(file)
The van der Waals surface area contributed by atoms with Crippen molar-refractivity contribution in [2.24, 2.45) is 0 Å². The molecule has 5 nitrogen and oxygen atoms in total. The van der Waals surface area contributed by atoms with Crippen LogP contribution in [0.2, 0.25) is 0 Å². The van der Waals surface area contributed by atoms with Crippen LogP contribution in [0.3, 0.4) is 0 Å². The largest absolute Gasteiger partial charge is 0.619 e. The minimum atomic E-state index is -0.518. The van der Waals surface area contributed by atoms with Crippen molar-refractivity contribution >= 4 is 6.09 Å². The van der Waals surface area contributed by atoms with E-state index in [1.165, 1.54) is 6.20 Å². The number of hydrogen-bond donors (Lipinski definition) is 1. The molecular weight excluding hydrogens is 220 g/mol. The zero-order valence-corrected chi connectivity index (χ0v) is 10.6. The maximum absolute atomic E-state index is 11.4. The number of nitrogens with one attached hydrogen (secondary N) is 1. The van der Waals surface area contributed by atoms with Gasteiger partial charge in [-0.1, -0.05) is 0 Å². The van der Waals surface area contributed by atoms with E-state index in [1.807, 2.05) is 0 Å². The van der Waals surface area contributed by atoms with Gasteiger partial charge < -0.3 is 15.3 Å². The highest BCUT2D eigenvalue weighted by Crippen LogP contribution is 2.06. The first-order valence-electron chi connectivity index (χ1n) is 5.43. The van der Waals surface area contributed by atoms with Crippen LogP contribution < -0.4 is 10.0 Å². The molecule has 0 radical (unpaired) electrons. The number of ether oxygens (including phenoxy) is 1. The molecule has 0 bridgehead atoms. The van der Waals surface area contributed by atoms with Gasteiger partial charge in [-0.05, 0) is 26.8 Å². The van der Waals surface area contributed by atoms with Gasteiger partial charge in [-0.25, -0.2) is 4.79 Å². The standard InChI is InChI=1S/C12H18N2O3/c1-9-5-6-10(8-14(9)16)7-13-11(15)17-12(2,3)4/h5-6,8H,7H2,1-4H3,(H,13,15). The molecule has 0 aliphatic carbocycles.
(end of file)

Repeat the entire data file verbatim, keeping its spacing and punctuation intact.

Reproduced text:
The van der Waals surface area contributed by atoms with Crippen molar-refractivity contribution in [2.24, 2.45) is 0 Å². The molecule has 5 nitrogen and oxygen atoms in total. The van der Waals surface area contributed by atoms with Crippen LogP contribution in [0.2, 0.25) is 0 Å². The van der Waals surface area contributed by atoms with Crippen LogP contribution in [0.3, 0.4) is 0 Å². The largest absolute Gasteiger partial charge is 0.619 e. The minimum atomic E-state index is -0.518. The van der Waals surface area contributed by atoms with Crippen molar-refractivity contribution >= 4 is 6.09 Å². The van der Waals surface area contributed by atoms with E-state index in [1.165, 1.54) is 6.20 Å². The number of hydrogen-bond donors (Lipinski definition) is 1. The molecular weight excluding hydrogens is 220 g/mol. The zero-order valence-corrected chi connectivity index (χ0v) is 10.6. The maximum absolute atomic E-state index is 11.4. The number of nitrogens with one attached hydrogen (secondary N) is 1. The van der Waals surface area contributed by atoms with Gasteiger partial charge in [-0.1, -0.05) is 0 Å². The van der Waals surface area contributed by atoms with E-state index in [1.807, 2.05) is 0 Å². The van der Waals surface area contributed by atoms with Gasteiger partial charge < -0.3 is 15.3 Å². The highest BCUT2D eigenvalue weighted by Crippen LogP contribution is 2.06. The first-order valence-electron chi connectivity index (χ1n) is 5.43. The van der Waals surface area contributed by atoms with Crippen LogP contribution < -0.4 is 10.0 Å². The molecule has 0 radical (unpaired) electrons. The number of ether oxygens (including phenoxy) is 1. The molecule has 0 bridgehead atoms. The van der Waals surface area contributed by atoms with Gasteiger partial charge in [-0.05, 0) is 26.8 Å². The van der Waals surface area contributed by atoms with Gasteiger partial charge in [-0.25, -0.2) is 4.79 Å². The standard InChI is InChI=1S/C12H18N2O3/c1-9-5-6-10(8-14(9)16)7-13-11(15)17-12(2,3)4/h5-6,8H,7H2,1-4H3,(H,13,15). The molecule has 0 aliphatic carbocycles.